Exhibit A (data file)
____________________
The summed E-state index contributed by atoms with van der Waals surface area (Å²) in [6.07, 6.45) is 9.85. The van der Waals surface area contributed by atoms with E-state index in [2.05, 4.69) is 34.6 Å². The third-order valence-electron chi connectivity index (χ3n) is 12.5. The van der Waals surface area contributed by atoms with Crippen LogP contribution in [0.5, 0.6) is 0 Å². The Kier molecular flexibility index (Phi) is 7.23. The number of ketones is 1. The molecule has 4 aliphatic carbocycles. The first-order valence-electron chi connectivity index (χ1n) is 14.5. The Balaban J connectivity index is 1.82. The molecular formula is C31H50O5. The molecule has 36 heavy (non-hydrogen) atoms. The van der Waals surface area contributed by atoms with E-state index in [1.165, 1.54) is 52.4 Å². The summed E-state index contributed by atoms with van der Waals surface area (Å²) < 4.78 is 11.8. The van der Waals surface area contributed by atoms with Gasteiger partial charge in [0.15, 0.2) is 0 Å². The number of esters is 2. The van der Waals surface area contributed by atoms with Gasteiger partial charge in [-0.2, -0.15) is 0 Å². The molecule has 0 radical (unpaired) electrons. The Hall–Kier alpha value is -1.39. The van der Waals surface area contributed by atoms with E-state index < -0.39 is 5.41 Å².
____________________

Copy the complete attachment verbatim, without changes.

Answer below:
The summed E-state index contributed by atoms with van der Waals surface area (Å²) in [6.07, 6.45) is 9.85. The van der Waals surface area contributed by atoms with E-state index in [2.05, 4.69) is 34.6 Å². The third-order valence-electron chi connectivity index (χ3n) is 12.5. The van der Waals surface area contributed by atoms with Crippen LogP contribution in [0.5, 0.6) is 0 Å². The Kier molecular flexibility index (Phi) is 7.23. The number of ketones is 1. The molecule has 4 aliphatic carbocycles. The first-order valence-electron chi connectivity index (χ1n) is 14.5. The Balaban J connectivity index is 1.82. The molecular formula is C31H50O5. The molecule has 36 heavy (non-hydrogen) atoms. The van der Waals surface area contributed by atoms with E-state index in [1.165, 1.54) is 52.4 Å². The summed E-state index contributed by atoms with van der Waals surface area (Å²) < 4.78 is 11.8. The van der Waals surface area contributed by atoms with Gasteiger partial charge in [0.15, 0.2) is 0 Å². The number of esters is 2. The van der Waals surface area contributed by atoms with Gasteiger partial charge in [-0.2, -0.15) is 0 Å². The molecule has 0 radical (unpaired) electrons. The Hall–Kier alpha value is -1.39. The van der Waals surface area contributed by atoms with E-state index < -0.39 is 5.41 Å².